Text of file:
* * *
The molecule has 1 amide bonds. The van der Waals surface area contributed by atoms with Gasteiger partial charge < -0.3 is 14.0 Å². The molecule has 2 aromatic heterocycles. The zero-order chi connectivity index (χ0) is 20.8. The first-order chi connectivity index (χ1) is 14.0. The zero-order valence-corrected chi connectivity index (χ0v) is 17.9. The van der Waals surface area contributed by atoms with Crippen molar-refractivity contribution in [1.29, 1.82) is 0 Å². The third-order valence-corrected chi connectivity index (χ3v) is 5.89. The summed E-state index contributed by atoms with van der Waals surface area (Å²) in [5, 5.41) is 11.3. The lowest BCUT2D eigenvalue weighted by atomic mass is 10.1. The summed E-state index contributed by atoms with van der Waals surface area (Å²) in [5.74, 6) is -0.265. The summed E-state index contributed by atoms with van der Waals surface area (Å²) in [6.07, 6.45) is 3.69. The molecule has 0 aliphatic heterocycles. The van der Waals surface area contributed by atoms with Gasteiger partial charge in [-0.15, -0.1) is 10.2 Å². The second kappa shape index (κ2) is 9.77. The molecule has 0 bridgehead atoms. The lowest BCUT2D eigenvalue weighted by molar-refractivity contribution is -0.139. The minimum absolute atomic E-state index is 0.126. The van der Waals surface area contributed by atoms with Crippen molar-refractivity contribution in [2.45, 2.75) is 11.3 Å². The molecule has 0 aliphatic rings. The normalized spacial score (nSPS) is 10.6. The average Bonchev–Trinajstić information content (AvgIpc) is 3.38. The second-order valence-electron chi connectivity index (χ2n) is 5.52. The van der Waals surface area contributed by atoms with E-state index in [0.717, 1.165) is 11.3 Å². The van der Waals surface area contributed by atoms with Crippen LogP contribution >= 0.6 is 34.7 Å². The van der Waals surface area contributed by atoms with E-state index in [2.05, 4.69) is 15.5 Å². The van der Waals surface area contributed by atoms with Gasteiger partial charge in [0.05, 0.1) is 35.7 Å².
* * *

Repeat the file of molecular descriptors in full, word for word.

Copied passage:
The molecule has 1 amide bonds. The van der Waals surface area contributed by atoms with Gasteiger partial charge < -0.3 is 14.0 Å². The molecule has 2 aromatic heterocycles. The zero-order chi connectivity index (χ0) is 20.8. The first-order chi connectivity index (χ1) is 14.0. The zero-order valence-corrected chi connectivity index (χ0v) is 17.9. The van der Waals surface area contributed by atoms with Crippen molar-refractivity contribution in [1.29, 1.82) is 0 Å². The third-order valence-corrected chi connectivity index (χ3v) is 5.89. The summed E-state index contributed by atoms with van der Waals surface area (Å²) in [5, 5.41) is 11.3. The lowest BCUT2D eigenvalue weighted by atomic mass is 10.1. The summed E-state index contributed by atoms with van der Waals surface area (Å²) in [5.74, 6) is -0.265. The summed E-state index contributed by atoms with van der Waals surface area (Å²) in [6.07, 6.45) is 3.69. The molecule has 0 aliphatic heterocycles. The van der Waals surface area contributed by atoms with Gasteiger partial charge in [-0.15, -0.1) is 10.2 Å². The second kappa shape index (κ2) is 9.77. The molecule has 0 bridgehead atoms. The lowest BCUT2D eigenvalue weighted by molar-refractivity contribution is -0.139. The minimum absolute atomic E-state index is 0.126. The van der Waals surface area contributed by atoms with Crippen molar-refractivity contribution in [2.45, 2.75) is 11.3 Å². The molecule has 0 aliphatic rings. The normalized spacial score (nSPS) is 10.6. The average Bonchev–Trinajstić information content (AvgIpc) is 3.38. The second-order valence-electron chi connectivity index (χ2n) is 5.52. The van der Waals surface area contributed by atoms with E-state index in [0.717, 1.165) is 11.3 Å². The van der Waals surface area contributed by atoms with Crippen LogP contribution >= 0.6 is 34.7 Å². The van der Waals surface area contributed by atoms with E-state index in [2.05, 4.69) is 15.5 Å². The van der Waals surface area contributed by atoms with Gasteiger partial charge in [0.05, 0.1) is 35.7 Å².